For respiratory conditions, COVID-19 included, older individuals are more likely to be placed on a ventilator. If you've heard the term being thrown around in the news, you might wonder: what's a ventilator? What are ventilators used for? How do they work? Are there any risks to being put on one?
This simple overview will answer all your questions and hopefully ease your worries.
What Are Ventilators?
Respiratory ventilators, also known as respirators or breathing machines, aid a patient's lungs in the breathing process. They're lifesaving devices for ill, injured, or sedated patients who are struggling to breathe or can't breathe at all.
Ventilators use pressure to blow oxygen into the lungs and remove excess carbon dioxide.
Breathing tubes, placed through the nose or mouth, connect the ventilator to a patient's body. The process of inserting the tubes is referred to as intubation. Under rare circumstances, the breathing tubes are placed through a cut-out hole in the neck.
Ventilators come with a few different components and safety features that make things easy for the doctor to monitor and control.
Ventilators Key to Breathing
So, what are ventilators used for? Ventilators treat a wide range of respiratory and lung-related conditions and can be used as a breathing aid during surgeries.
General anesthesia can interfere with a patient's ability to breathe, which makes ventilators a useful tool during shorter operations. Depending on the patient's reaction to the sedative and the type of surgery they've undergone, breathing tubes might be necessary during the recovery period.
Ventilators Essential for Certain Health Conditions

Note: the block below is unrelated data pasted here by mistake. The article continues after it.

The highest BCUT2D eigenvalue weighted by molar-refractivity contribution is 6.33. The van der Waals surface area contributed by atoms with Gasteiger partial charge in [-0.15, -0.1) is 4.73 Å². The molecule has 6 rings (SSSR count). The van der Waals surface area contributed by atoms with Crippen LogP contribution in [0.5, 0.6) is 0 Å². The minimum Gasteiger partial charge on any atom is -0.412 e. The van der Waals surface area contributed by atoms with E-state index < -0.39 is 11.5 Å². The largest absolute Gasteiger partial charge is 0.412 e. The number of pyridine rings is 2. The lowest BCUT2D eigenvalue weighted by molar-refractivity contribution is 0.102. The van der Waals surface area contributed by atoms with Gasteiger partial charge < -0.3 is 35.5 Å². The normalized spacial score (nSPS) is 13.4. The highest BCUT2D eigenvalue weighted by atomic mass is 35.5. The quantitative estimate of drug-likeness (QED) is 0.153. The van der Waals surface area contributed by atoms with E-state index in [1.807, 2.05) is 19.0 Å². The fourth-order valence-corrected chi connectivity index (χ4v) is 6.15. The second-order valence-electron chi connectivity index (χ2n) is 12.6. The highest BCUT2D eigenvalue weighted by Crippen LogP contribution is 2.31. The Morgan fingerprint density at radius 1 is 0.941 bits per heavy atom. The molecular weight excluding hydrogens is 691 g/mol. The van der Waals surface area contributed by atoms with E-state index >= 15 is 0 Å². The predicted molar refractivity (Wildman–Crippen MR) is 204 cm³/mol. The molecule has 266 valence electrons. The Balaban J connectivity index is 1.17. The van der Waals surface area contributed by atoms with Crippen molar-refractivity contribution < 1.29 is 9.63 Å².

Ventilators help patients who are struggling to breathe independently, whether the cause stems from an injury, illness, or long-lasting conditions. Conditions that potentially require the use of a ventilator include:
- ALS, or Lou Gerhig's disease
- coma or loss of consciousness
- brain injury
- collapsed lung
- drug overdose
- Guillain-Barré syndrome
- lung infection
In the past few months, respirators are being used to treat COVID-19 patients with severe symptoms. Despite its risks, intubating patients has proven effective. For people experiencing severe respiratory issues, the use of a ventilator correlates with a lowered chance of morbidities and death.
Risks of Ventilator Use
Ventilators have their benefits, but they don't come without risks.
They can irritate a patient's lungs and make it difficult to cough. Respirators can also cause issues with the vocal cords, potentially damaging them. While uncommon, lung injury can occur, and other risks, such as skin infections and blood clots, can also emerge.
Things to Keep in Mind
If you're put on a ventilator, it's because a trained medical profession feels it's the best overall course for preserving your health. The process might be scary, but it's done to help, not harm you.
The process itself is simple. Sleeping pills and other medication will put you at ease, and doctors will carefully monitor your condition closely while you are on the ventilator.
Some people require to be on a ventilator for an extended period of time. In that case, the person will most likely require to be in some form of long-term care facility that provides full-time care.
For ventilator patients with an endotracheal tube, who typically cannot breathe independently, they typically will need full-time extended care.
Patients can have difficulties recovering from being taken off a ventilator. It can take several days, even weeks, for them to breathe well on their own.
There's good news, though—most people recover from the aftereffects and live the rest of their lives normally.
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